As Republicans feud in a divisive nominating melee, President Barack Obama this week takes his reelection blueprint of economic justice for all direct and unfiltered to American voters.
Obama will lay out his vision in his annual State of the Union address on Tuesday, seeking to defy political logic that suggests incumbent presidents lose when they ask for a second term amid sluggish growth and high unemployment.
Then, he will embark on his first cross-country campaign foray of the year, visiting five states -- Iowa, Arizona, Nevada, Colorado and Michigan -- that his campaign team sees as vital to his prospects in November's election.
Obama's third State of the Union address will pitch him into the volatile Republican nominating race electrified by comeback kidNewt Gingrich's win in the South Carolina primary over establishment pick Mitt Romney.
The annual televised showpiece offers the president a unique platform to beam his message into the living rooms of millions of Americans and Obama said Saturday he would conjure up a picture of an economy where "everybody gets a fair shot, everybody does their fair share and everybody plays by the same set of rules."
With his approval ratings below 50 percent -- dangerous territory for a president seeking reelection -- Obama will renew his call for the richest Americans to pay more in taxes to ease the pain of the middle class.
He promises initiatives to boost manufacturing, create jobs and to tap homegrown and alternative energy, though most are believed dead on arrival in a Congress locked down by hostile Republicans.
The president's case boils down to an argument that Republicans favor the rich while he is a warrior for the middle class.
The Republican counter charge is also simple and targeted at voters weary of years of economic pain: Obama has failed to create jobs, run up government debt and is covering up his failures by resorting to class warfare.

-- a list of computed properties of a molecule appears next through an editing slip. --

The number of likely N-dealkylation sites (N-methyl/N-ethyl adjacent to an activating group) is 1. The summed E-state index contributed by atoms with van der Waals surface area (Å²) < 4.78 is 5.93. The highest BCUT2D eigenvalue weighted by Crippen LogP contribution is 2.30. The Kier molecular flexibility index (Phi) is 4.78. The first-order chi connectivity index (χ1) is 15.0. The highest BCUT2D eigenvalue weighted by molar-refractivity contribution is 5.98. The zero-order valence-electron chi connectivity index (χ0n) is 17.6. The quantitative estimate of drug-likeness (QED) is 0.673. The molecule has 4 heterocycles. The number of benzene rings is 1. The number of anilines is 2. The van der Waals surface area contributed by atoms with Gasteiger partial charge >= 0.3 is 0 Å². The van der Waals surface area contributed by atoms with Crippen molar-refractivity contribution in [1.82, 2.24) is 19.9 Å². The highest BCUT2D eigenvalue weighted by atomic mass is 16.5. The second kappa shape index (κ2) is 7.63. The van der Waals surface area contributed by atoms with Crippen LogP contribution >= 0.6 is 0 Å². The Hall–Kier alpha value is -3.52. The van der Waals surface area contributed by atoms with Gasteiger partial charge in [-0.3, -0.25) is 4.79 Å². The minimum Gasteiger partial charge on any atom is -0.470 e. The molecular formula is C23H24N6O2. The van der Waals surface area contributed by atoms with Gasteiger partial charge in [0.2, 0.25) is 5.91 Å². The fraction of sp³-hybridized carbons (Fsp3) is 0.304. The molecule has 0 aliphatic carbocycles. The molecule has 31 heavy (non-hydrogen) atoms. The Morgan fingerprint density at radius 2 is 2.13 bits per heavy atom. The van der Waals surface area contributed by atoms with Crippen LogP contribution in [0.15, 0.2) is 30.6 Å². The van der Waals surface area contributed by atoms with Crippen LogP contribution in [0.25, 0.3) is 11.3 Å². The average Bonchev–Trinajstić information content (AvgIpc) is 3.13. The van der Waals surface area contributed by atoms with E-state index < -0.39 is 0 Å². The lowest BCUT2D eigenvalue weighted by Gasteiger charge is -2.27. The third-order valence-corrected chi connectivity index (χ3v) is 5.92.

"It sounds to me like the same old policies that we've seen," Republican House speaker John Boehner told Fox News Sunday. "And if that's what the president is going to talk about Tuesday night, I think it's pathetic."
Obama's aides are watching the Republican primary joust with glee.
They have mocked multi-millionaire Romney over a row about his tax returns and record as a venture capitalist which fits nicely into Obama's populist anti-Wall Street message.
And Gingrich and Romney are now seeking to outdo one another with contempt-laden critiques of Obama's performance.
Romney paints Obama as a nice guy who is out of his depth running a country and claims the president sits idle while Iran cooks up a nuclear bomb.
Gingrich took his criticisms to a new pitch in his South Carolina victory speech on Saturday, branding Obama a dangerous radical "so weak that he makes Jimmy Carter look strong."
The attacks delight conservatives desperate to floor a president they revile but could backfire by complicating the eventual Republican nominee's bid to court the crucial political center ground.
Obama will seek to frame a contrast with the Republican flame-throwers when he steps up in the House of Representatives on Tuesday, using the pageantry of the presidency to pose as an altruistic steward of the national destiny.
Often, he has appeared weighed down by partisan brawls in Washington but Obama's competitive fire still burns strong and he seems to relish the chance to turn on the campaign trail theatrics.
He even burst into song on Thursday in New York, crooning: "I'm .... so in love with you," to supporters as he piled up campaign cash and positioned potential Republican foes as extremists.
The White House insists that Obama has yet to throw himself into the campaign proper, despite a flurry of swing state events and fundraisers, as it is keen to avoid claims he is neglecting his job for political gain.
But Obama's travel reflects his campaign team's strategy for amassing the 270 electoral votes needed to win reelection in November.
Iowa was the cradle of Obama's 2008 campaign and could form a Midwestern firewall with his path back to the White House expected to be narrower than it was four years ago.
In far western Arizona, Obama hopes to profit from changing demographics and Hispanic support to spring an upset on Republican turf.
Another Hispanic bastion, Nevada, is next, before he visits Colorado where he inspired first time voters in 2008 who are less enthused four years later.
The president will wrap up his trip in Detroit, Michigan, where he will tout his role in saving the mighty US auto industry with an unpopular bailout early in his term when the economic storm clouds were at their darkest.